Dharma Punx: A Book Review

The book “Dharma Punx” was written by Noah Levine, the son of bestselling author and Buddhist teacher Stephen Levine. As a writer, he uses a natural, conversational and empathic voice to narrate his story in order to reach out to others who have gone through the same ordeal as he did.

This book, which was written in a very thorough narrative serves more or less as his autobiography, focusing primarily on what would probably the most turbulent moments of this life when drifted from one “movement” to another, from punk rock to drugs and alcohol which nearly sent his life crashing down to the point of self-destruction or suicide which he attempted several times, hence the title of the first chapter is “Suicide Solution” (Levine, 2003, p. 1).

The starting point of Levine’s story was at the detention facility where he was confined and at the time, he was going through withdrawal symptoms as the adverse effects of drugs and alcohol were being flushed out of his system. It was at this point that he would begin to retell his tale on how he got into that situation. Born in 1971, his parents hailed from the “hippies” generation of the 1960’s where they revolted against the establishment at the height of the Vietnam War and one of their mantras was “Make Love, Not War!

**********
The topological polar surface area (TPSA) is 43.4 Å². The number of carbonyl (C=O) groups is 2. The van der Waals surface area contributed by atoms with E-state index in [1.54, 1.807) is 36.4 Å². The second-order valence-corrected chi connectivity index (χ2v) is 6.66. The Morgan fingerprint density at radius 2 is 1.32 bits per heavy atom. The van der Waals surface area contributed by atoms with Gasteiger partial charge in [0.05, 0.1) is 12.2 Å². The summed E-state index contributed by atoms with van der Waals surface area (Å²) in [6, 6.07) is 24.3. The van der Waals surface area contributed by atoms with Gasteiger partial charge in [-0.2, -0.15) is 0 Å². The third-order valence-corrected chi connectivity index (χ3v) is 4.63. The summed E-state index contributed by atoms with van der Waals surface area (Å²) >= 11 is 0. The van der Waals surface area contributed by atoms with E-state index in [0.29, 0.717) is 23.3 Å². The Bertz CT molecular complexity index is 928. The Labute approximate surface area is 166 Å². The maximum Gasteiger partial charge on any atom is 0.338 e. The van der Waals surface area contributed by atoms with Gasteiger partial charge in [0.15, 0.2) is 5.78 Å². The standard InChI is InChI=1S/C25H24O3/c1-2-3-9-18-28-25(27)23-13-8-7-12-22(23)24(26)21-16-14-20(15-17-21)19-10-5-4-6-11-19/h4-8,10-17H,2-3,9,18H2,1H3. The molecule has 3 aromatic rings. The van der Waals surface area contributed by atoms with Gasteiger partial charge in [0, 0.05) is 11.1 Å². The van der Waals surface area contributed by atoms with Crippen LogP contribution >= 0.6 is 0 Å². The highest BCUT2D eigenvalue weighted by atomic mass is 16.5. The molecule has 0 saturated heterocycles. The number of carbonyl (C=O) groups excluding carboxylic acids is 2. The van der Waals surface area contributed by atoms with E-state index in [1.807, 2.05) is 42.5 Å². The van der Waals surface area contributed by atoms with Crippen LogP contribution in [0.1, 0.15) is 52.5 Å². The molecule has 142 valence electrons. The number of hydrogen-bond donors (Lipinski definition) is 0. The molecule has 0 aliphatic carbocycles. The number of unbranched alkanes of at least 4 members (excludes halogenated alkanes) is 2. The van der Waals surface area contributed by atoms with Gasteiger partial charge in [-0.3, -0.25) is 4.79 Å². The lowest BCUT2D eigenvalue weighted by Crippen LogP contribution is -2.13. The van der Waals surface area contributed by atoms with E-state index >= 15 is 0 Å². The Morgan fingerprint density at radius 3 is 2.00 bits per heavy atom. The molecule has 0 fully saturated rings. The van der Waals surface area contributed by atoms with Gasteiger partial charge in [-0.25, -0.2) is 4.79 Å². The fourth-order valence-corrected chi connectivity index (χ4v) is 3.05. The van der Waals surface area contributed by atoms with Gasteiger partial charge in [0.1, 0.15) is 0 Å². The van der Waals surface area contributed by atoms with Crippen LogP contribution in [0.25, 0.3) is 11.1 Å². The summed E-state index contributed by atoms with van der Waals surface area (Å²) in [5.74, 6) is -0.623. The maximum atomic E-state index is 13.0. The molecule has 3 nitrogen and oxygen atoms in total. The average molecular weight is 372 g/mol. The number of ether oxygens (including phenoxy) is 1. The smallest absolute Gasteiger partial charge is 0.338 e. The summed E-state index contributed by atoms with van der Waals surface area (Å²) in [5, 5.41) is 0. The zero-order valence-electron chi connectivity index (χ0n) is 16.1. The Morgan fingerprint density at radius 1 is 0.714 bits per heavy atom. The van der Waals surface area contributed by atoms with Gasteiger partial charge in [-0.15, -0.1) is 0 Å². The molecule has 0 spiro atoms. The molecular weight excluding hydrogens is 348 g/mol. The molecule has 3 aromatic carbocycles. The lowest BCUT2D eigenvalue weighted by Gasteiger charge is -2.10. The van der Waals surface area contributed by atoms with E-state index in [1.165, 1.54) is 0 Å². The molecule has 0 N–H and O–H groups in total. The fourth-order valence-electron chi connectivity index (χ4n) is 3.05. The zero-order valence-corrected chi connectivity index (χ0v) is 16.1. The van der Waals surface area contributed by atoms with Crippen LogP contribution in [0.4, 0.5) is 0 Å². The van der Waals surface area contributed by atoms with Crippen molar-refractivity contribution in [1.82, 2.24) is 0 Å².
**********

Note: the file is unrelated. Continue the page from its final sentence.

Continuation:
” as well as the overflowing freedom of expression of their generation that also indulged in free drugs and sexual promiscuity as well, thereby making the term “psychedelic” an understatement for their generation that turned to drugs as a way to escape a harsh, brutal and cynical reality they wanted to repudiate. They were trying to create their own brand of utopia but somehow, this would not be perfect as well, and this would be reflected in Levine’s own family.

In his childhood years in the late 1970s and early ’80s, Levine loved to skateboard but partly out of curiosity and influence, he got hooked into punk rock and often watched punk-rock concerts as well as looking the part of a punk rocker by the time he was in his teens. Punk rock was to his generation what the psychadelic “hippie” movement was to his parents. Levine said that the situation of his generation made them turn to this fad – like him, the youth of his generation had to cope with problems like broken homes, irresponsible parents who were either alcoholic or drug dependents; there was no responsible adult who could guide them.